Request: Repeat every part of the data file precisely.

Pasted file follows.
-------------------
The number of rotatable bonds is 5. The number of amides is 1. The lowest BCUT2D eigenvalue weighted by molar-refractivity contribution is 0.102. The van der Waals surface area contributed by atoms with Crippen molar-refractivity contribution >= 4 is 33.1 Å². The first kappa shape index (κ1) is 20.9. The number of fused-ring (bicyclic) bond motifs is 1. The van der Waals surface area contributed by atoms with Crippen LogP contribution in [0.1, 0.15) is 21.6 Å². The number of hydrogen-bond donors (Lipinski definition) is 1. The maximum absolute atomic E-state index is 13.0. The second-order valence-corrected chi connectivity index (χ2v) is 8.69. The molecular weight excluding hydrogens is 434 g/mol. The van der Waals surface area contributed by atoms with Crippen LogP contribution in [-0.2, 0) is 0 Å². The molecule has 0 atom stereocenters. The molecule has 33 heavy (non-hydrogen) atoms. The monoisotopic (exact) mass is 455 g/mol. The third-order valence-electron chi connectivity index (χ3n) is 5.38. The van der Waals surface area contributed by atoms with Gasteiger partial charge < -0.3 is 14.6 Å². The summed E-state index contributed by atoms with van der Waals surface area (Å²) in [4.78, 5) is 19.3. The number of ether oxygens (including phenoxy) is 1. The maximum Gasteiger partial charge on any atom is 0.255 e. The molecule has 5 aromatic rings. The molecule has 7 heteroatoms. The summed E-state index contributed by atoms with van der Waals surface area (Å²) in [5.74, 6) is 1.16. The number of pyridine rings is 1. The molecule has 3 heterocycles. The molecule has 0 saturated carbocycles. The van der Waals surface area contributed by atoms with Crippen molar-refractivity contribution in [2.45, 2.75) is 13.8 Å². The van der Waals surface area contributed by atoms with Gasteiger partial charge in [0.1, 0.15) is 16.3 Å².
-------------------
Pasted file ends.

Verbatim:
The number of rotatable bonds is 5. The number of amides is 1. The lowest BCUT2D eigenvalue weighted by molar-refractivity contribution is 0.102. The van der Waals surface area contributed by atoms with Crippen molar-refractivity contribution >= 4 is 33.1 Å². The first kappa shape index (κ1) is 20.9. The number of fused-ring (bicyclic) bond motifs is 1. The van der Waals surface area contributed by atoms with Crippen LogP contribution in [0.1, 0.15) is 21.6 Å². The number of hydrogen-bond donors (Lipinski definition) is 1. The maximum absolute atomic E-state index is 13.0. The second-order valence-corrected chi connectivity index (χ2v) is 8.69. The molecular weight excluding hydrogens is 434 g/mol. The van der Waals surface area contributed by atoms with Crippen LogP contribution in [-0.2, 0) is 0 Å². The molecule has 0 atom stereocenters. The molecule has 33 heavy (non-hydrogen) atoms. The monoisotopic (exact) mass is 455 g/mol. The third-order valence-electron chi connectivity index (χ3n) is 5.38. The van der Waals surface area contributed by atoms with Gasteiger partial charge < -0.3 is 14.6 Å². The summed E-state index contributed by atoms with van der Waals surface area (Å²) in [4.78, 5) is 19.3. The number of ether oxygens (including phenoxy) is 1. The maximum Gasteiger partial charge on any atom is 0.255 e. The molecule has 5 aromatic rings. The molecule has 7 heteroatoms. The summed E-state index contributed by atoms with van der Waals surface area (Å²) in [5.74, 6) is 1.16. The number of pyridine rings is 1. The molecule has 3 heterocycles. The molecule has 0 saturated carbocycles. The van der Waals surface area contributed by atoms with Crippen molar-refractivity contribution in [2.45, 2.75) is 13.8 Å². The van der Waals surface area contributed by atoms with Gasteiger partial charge in [0.1, 0.15) is 16.3 Å².